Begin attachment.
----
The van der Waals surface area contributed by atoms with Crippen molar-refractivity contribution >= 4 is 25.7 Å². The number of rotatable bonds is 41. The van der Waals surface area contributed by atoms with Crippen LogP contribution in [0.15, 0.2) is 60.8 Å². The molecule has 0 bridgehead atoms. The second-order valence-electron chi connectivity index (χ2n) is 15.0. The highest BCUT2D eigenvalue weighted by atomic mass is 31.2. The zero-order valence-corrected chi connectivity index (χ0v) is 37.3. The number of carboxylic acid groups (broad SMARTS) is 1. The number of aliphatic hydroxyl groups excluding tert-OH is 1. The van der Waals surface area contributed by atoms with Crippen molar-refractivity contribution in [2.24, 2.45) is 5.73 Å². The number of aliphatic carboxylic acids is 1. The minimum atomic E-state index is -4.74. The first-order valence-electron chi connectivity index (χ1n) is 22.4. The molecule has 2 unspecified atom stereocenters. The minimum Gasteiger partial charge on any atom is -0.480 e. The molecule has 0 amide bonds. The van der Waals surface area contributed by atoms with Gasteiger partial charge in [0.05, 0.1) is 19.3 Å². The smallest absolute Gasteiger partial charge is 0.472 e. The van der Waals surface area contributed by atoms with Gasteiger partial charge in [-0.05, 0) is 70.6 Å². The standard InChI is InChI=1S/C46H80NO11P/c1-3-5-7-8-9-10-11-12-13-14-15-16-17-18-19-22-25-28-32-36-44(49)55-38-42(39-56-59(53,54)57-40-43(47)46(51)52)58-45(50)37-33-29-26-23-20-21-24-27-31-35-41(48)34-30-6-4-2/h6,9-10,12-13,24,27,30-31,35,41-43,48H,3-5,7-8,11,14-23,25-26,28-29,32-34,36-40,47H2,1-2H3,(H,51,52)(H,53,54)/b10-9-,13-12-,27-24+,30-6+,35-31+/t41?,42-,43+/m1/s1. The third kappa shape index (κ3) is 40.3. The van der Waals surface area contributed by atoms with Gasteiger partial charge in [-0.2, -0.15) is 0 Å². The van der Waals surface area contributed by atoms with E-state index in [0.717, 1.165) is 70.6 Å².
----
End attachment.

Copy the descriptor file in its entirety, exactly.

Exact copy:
The van der Waals surface area contributed by atoms with Crippen molar-refractivity contribution >= 4 is 25.7 Å². The number of rotatable bonds is 41. The van der Waals surface area contributed by atoms with Crippen LogP contribution in [0.15, 0.2) is 60.8 Å². The molecule has 0 bridgehead atoms. The second-order valence-electron chi connectivity index (χ2n) is 15.0. The highest BCUT2D eigenvalue weighted by atomic mass is 31.2. The zero-order valence-corrected chi connectivity index (χ0v) is 37.3. The number of carboxylic acid groups (broad SMARTS) is 1. The number of aliphatic hydroxyl groups excluding tert-OH is 1. The van der Waals surface area contributed by atoms with Crippen molar-refractivity contribution in [2.24, 2.45) is 5.73 Å². The number of aliphatic carboxylic acids is 1. The minimum atomic E-state index is -4.74. The first-order valence-electron chi connectivity index (χ1n) is 22.4. The molecule has 2 unspecified atom stereocenters. The minimum Gasteiger partial charge on any atom is -0.480 e. The molecule has 0 amide bonds. The van der Waals surface area contributed by atoms with Gasteiger partial charge in [0.05, 0.1) is 19.3 Å². The smallest absolute Gasteiger partial charge is 0.472 e. The van der Waals surface area contributed by atoms with Gasteiger partial charge in [-0.05, 0) is 70.6 Å². The standard InChI is InChI=1S/C46H80NO11P/c1-3-5-7-8-9-10-11-12-13-14-15-16-17-18-19-22-25-28-32-36-44(49)55-38-42(39-56-59(53,54)57-40-43(47)46(51)52)58-45(50)37-33-29-26-23-20-21-24-27-31-35-41(48)34-30-6-4-2/h6,9-10,12-13,24,27,30-31,35,41-43,48H,3-5,7-8,11,14-23,25-26,28-29,32-34,36-40,47H2,1-2H3,(H,51,52)(H,53,54)/b10-9-,13-12-,27-24+,30-6+,35-31+/t41?,42-,43+/m1/s1. The third kappa shape index (κ3) is 40.3. The van der Waals surface area contributed by atoms with Gasteiger partial charge in [-0.2, -0.15) is 0 Å². The van der Waals surface area contributed by atoms with E-state index in [0.717, 1.165) is 70.6 Å².